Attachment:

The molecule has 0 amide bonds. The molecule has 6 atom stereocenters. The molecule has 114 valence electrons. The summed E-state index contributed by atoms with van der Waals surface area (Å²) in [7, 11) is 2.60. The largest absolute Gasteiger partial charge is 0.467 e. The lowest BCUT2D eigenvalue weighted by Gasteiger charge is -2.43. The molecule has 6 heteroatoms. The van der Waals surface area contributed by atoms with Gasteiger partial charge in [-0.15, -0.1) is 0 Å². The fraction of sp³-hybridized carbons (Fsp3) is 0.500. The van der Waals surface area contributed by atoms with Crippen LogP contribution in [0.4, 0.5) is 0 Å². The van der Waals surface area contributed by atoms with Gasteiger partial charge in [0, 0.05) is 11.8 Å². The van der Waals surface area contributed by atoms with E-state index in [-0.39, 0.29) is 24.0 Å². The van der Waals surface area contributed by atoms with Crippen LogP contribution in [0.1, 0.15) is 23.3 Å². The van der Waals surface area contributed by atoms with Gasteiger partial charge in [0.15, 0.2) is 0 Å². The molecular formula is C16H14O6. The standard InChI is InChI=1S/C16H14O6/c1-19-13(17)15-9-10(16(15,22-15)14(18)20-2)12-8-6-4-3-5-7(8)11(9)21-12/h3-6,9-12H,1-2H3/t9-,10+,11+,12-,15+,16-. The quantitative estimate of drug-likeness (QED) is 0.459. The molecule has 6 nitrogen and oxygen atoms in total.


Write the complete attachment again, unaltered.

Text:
The molecule has 0 amide bonds. The molecule has 6 atom stereocenters. The molecule has 114 valence electrons. The summed E-state index contributed by atoms with van der Waals surface area (Å²) in [7, 11) is 2.60. The largest absolute Gasteiger partial charge is 0.467 e. The lowest BCUT2D eigenvalue weighted by Gasteiger charge is -2.43. The molecule has 6 heteroatoms. The van der Waals surface area contributed by atoms with Gasteiger partial charge in [-0.15, -0.1) is 0 Å². The fraction of sp³-hybridized carbons (Fsp3) is 0.500. The van der Waals surface area contributed by atoms with Crippen LogP contribution in [0.4, 0.5) is 0 Å². The van der Waals surface area contributed by atoms with Gasteiger partial charge in [0, 0.05) is 11.8 Å². The van der Waals surface area contributed by atoms with E-state index in [-0.39, 0.29) is 24.0 Å². The van der Waals surface area contributed by atoms with Crippen LogP contribution in [0.1, 0.15) is 23.3 Å². The van der Waals surface area contributed by atoms with Gasteiger partial charge in [0.15, 0.2) is 0 Å². The molecular formula is C16H14O6. The standard InChI is InChI=1S/C16H14O6/c1-19-13(17)15-9-10(16(15,22-15)14(18)20-2)12-8-6-4-3-5-7(8)11(9)21-12/h3-6,9-12H,1-2H3/t9-,10+,11+,12-,15+,16-. The quantitative estimate of drug-likeness (QED) is 0.459. The molecule has 6 nitrogen and oxygen atoms in total.